Cryptography la versíon española la version française


The Principles of system security

Q. What is a virus?
A. A Virus is a program that reproduces itself. It may attach itself to other programs, it may create copies of itself, it may damage or corrupt data, change data, or degrade the performance of your system by utilizing resources such as memory or disk space. Some Virus scanners detect some Viruses. No Virus scanners detect all Viruses. Virus scanners will work for a while but people are always creating ways that will beat them.

Q. What is a worm?
A. Worms are programs that copy themselves over and over using up space and slowing down the system. They are self-contained and use the networks to spread, in much the same way that viruses use files to spread.

Q. What is a Trojan?
A. The term comes from a story in Homer's Iliad, in which the Greeks give a giant wooden horse to their foes, the Trojans, ostensibly as a peace offering. But after the Trojans drag the horse inside their city walls, Greek soldiers sneak out of the horse's hollow belly and open the city gates, allowing their compatriots to pour in and capture Troy. A Trojan is a program, which does an unauthorized function, hidden inside an authorized program. It does something other than it claims to do.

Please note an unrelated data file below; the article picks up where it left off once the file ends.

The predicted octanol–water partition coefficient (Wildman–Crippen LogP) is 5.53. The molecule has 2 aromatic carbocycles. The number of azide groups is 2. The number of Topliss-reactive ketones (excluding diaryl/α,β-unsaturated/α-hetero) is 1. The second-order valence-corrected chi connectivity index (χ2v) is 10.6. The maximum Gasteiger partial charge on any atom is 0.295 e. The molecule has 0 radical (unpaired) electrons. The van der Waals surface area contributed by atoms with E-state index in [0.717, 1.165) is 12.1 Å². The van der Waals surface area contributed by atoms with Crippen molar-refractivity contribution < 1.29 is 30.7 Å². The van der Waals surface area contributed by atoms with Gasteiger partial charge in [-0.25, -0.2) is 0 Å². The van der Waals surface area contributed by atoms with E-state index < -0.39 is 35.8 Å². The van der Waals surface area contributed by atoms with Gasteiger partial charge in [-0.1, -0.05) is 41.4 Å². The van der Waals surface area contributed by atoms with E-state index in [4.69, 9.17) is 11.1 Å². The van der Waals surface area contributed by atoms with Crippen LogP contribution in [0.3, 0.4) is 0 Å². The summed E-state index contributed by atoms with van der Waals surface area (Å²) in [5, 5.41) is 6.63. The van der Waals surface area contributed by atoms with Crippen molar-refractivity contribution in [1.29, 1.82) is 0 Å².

The most insidious Trojan is a program opening your computer to outside "administration", while you are connected to Intranet, or Internet. Virus scanning programs, like Norton, will not detect Trojan. It takes a special kit of programs to detect, kill, or double-cross a Trojan. The last, traps the identity of a remote "administrator".
Trojans are most often used for covert surveillance or corporate / industrial espionage. In this case you may never know that your security and information your computer(s) hold was compromised. The only cure is prevention. Install software blocking "back orifice" on Windows operating system, or switch to Unix or Linux operating system.

If this sounds like Chinese to you… it's a time to look for a computer security expert.

adapted by Rafal Swiecki, p. eng. email
November, 2004
This document is in the public domain.

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